N.W.T. Dene leaders call for halt to B.C.'s Site C dam construction

Dene leaders in the N.W.T. are calling for an immediate halt on construction of the Site C Dam in northern B.C., saying it violates treaty rights on their traditional homeland.

Water flowing from the dam area into Dene territory protected under agreements, says Bill Erasmus

Part of the Peace River valley scheduled to be flooded in order to build the Site C dam in northeastern British Columbia. Dene leaders in the N.W.T. are calling for an immediate halt on construction of the Site C Dam, saying it violates treaty rights on their traditional homeland. (Justin McElroy/CBC)

Dene leaders in the N.W.T. are calling for an immediate halt on construction of the Site C Dam in northern B.C., saying it violates treaty rights on their traditional homeland.

In a news release, Dene National Chief Bill Erasmus said the federal government has an obligation to respect land agreements with the Dene, including the protection of water flowing from the dam area into Dene territory.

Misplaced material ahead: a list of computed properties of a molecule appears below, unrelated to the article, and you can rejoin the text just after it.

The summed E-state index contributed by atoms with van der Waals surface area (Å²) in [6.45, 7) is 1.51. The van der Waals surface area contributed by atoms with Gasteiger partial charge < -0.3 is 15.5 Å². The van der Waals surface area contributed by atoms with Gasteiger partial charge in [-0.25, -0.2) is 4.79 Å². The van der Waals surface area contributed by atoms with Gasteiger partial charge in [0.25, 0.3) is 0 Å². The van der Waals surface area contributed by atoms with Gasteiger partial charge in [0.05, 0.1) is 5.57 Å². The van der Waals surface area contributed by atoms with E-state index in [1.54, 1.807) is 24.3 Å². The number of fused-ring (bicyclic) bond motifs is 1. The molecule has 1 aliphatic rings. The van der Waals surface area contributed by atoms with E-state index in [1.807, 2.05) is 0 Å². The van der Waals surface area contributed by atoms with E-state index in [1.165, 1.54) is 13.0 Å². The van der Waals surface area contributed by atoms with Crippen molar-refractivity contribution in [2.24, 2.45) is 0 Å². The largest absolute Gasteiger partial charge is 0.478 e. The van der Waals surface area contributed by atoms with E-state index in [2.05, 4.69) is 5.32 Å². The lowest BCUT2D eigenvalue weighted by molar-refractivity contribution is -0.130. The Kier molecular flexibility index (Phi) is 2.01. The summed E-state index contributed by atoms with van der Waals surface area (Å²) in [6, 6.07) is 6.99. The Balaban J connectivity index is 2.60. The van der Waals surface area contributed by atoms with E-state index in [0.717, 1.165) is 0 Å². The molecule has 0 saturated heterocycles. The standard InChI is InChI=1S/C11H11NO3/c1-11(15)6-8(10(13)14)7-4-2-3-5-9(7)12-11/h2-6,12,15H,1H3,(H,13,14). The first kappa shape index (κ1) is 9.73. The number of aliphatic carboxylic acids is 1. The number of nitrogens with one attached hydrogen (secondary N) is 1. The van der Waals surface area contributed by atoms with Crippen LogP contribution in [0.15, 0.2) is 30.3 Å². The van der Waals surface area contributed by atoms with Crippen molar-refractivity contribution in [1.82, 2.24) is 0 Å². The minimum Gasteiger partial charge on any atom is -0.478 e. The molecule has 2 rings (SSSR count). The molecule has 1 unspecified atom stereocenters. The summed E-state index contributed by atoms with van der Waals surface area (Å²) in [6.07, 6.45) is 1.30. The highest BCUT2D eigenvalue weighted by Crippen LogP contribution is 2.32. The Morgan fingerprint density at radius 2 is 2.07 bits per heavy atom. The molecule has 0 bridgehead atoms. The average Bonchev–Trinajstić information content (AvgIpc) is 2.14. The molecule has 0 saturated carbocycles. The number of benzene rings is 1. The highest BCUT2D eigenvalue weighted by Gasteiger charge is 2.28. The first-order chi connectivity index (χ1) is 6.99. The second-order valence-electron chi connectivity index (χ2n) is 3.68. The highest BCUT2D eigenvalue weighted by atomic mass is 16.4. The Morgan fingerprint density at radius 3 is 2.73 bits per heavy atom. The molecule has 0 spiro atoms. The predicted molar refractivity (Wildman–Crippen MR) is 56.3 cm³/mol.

"This is directly upstream from our homeland," he said.

"There are modern-day land agreements between the Dene and the Crown that also protect the quality and the quantity and the rate of flow of the water."

Dene National Chief Bill Erasmus says the federal government has an obligation to respect land agreements with the Dene, including the protection of water flowing from the dam area into Dene territory. (Pat Kane/CBC)

The release said Dene leaders met last week in Inuvik and voted unanimously to call for a stop of construction of the dam.

The $9-billion megaproject was permitted by the federal government in July and was quickly criticized by environmentalists and First Nations groups, calling it a betrayal by the Trudeau government.

Construction plans for the Site C project include a kilometre-long earthfill dam, spillways, drainage tunnels and permission to divert the Peace River and flood an 83-kilometre reservoir.

B.C. Hydro says the project will provide renewable and cost-effective electricity for B.C. for the next 100 years.

"Environmentalists, farmers and other First Nations are strongly opposed with what is being seen as a useless project," said Erasmus.

"The people within the jurisdiction of Site C are incensed with building such an expensive and huge infrastructure without an energy plan."

Erasmus citied the Bennett Dam at Hudson's Hope, B.C., that was completed in 1968, saying damage to environment and Indigenous livelihood by that dam was "irreparable" and still needs to be addressed and compensated for before talks on the Site C Dam can even begin.